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How Racism Came To Dominate The Conversation Around Fate: The Winx Saga

How Racism Came To Dominate The Conversation Around Fate: The Winx Saga

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From one Netflix obsession to the next— it seems the gaping hole left after bingeing Bridgerton in a single night has been filled by a new series dominating the streaming service’s Top 10: Fate: The Winx Saga.

Created in 2004, the English/Italian show (co-produced by Nickelodeon) known as Winx Club originally debuted as an animated series: the eight-season storyline following a group of fairy warriors who share an apartment on campus at elite school, Alfea College; where they learn to control and strengthen their respective magical powers. Heralded as a game-changer in the fantasy genre, the animated version is and was loved for the incorporation of a diverse cast and storyline, something Twitter quickly recognised was not translated to the live-action remake. 

If you’re not completely familiar with the cult-Y2K series, they may have seemed largely similar, however for those in the know, the live-action adaptation has fallen tragically short in representing the characters they knew and loved from the animated original. This is not to say the original series wasn’t flawed it its own ways (writer Iginio Straffi has been implicated on Twitter in having a history of racist transgressions), however, in the almost two decades since its original debut and with an onus on Netflix in creating the remake, the bar (and rightly so), was set significantly higher.

While Bloom, played by Abigail Cowen, remains the same in both, the redheaded ring leader of the club imbued with the powers of Dragon Fire is seemingly the only accurate translation. When it comes to the remaining characters of the Winx Club, members have either been completely omitted (such as Tecna, the fairy of technology) or have been widely noticed as having been completely white-washed during casting.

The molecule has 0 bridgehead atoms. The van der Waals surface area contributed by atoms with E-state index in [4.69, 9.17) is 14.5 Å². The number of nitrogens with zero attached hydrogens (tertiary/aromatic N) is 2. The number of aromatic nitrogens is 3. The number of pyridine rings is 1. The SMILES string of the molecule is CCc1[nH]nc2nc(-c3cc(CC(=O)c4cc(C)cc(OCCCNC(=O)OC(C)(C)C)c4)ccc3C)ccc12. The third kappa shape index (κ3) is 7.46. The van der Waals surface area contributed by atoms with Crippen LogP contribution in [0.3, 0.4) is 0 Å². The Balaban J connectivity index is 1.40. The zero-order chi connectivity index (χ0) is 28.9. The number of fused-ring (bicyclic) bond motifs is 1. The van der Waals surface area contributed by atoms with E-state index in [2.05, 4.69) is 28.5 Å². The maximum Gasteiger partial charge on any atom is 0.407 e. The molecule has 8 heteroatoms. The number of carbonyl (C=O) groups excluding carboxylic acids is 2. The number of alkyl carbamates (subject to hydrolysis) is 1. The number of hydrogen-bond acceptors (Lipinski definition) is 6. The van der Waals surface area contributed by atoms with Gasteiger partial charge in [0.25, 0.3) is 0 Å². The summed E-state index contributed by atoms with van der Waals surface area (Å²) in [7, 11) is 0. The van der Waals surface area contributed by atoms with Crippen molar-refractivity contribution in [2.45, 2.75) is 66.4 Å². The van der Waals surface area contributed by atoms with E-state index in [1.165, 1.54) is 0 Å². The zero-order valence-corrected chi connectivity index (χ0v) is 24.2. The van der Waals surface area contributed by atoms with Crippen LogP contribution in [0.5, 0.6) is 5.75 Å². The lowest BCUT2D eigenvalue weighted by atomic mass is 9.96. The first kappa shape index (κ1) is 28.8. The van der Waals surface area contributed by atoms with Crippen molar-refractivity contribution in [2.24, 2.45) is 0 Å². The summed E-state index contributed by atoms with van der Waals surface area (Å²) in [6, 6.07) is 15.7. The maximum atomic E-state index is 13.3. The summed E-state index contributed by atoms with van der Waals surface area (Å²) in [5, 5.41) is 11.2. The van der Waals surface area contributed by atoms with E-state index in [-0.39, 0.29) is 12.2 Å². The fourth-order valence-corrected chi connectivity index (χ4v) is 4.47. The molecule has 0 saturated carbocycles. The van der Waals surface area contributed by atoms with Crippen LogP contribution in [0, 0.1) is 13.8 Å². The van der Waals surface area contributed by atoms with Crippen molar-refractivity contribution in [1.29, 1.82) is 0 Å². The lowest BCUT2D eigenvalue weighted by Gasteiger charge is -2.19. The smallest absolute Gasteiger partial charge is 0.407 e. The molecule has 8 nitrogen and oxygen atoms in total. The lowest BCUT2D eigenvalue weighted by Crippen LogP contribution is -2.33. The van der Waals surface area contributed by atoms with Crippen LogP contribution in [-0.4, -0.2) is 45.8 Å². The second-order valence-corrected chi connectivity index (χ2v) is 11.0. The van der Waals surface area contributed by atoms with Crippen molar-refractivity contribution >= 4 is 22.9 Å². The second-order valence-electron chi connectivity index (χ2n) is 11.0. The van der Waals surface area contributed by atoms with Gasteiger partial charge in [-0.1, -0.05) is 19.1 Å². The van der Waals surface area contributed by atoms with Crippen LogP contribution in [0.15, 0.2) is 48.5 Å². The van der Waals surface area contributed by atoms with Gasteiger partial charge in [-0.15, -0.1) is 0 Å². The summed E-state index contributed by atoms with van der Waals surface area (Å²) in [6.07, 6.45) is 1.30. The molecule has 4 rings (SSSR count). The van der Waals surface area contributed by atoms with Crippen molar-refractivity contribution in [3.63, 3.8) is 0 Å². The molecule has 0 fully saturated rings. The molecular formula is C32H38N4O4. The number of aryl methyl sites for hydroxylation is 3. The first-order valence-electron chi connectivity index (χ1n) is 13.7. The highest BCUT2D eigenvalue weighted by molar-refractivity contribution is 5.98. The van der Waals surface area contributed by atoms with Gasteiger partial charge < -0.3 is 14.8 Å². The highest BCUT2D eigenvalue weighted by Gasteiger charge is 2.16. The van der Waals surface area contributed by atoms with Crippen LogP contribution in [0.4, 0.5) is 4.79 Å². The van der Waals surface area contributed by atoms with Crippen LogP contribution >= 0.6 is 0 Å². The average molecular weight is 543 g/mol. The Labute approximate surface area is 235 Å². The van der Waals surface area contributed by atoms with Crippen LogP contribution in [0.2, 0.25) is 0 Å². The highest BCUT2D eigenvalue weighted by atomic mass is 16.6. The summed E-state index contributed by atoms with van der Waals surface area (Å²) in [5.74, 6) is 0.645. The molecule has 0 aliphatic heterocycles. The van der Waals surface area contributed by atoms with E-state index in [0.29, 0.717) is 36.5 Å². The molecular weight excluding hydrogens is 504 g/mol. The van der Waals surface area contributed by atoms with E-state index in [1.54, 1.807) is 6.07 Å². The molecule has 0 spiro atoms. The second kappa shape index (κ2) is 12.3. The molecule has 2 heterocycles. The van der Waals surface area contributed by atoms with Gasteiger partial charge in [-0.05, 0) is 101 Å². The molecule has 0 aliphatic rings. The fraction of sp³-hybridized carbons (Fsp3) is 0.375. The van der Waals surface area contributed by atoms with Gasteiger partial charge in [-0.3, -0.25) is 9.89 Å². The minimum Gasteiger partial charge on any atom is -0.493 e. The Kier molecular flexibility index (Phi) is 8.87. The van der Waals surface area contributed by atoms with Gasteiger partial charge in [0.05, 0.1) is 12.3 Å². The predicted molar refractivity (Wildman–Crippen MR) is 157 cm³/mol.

Flora, the original fairy of nature, who was widely expected to be Latinx (Jennifer Lopez was said to be the inspiration), has been replaced by a character named Terra, played by Eliot Salt, a caucasian American actress. Similarly, Musa, the fairy of music in the original series and the fairy of mind in the adaptation (said to be inspired by Lucy Liu) is well-known to have been of Asian descent, raising concerns as to the casting of Elisha Applebaum. While some sources say the actress is of Singaporean descent, the overwhelming majority are frustrated by her white-passing appearance.

Additionally, Twitter users have mentioned Aisha’s role, the fairy of waves, played by Nigerian-English actress Precious Mustapha; largely revolves around supporting Bloom as the main character, a typecast PoC are seemingly written into again and again, as a device to avoid their own character development or nuanced storyline. Other concerns were also brought forward online, including how Aisha’s hair was done, raising the question of whether or not a PoC hairstylist was present on set.

As it goes with cult-like followings, remakes or book adaptations never satisfy the entirety of a fan base. And while the series did make some progressive moves, discussions around racism, amongst others of homophobia and fat-phobia dominating the conversation surrounding the release of the show, are not it in 2021.

It is yet to be announced whether the series will be renewed for a second season on Netflix, however the first six episodes left plenty to be desired for OG fans. Many on Twitter are calling for a boycott unless a serious overhaul in casting is considered.

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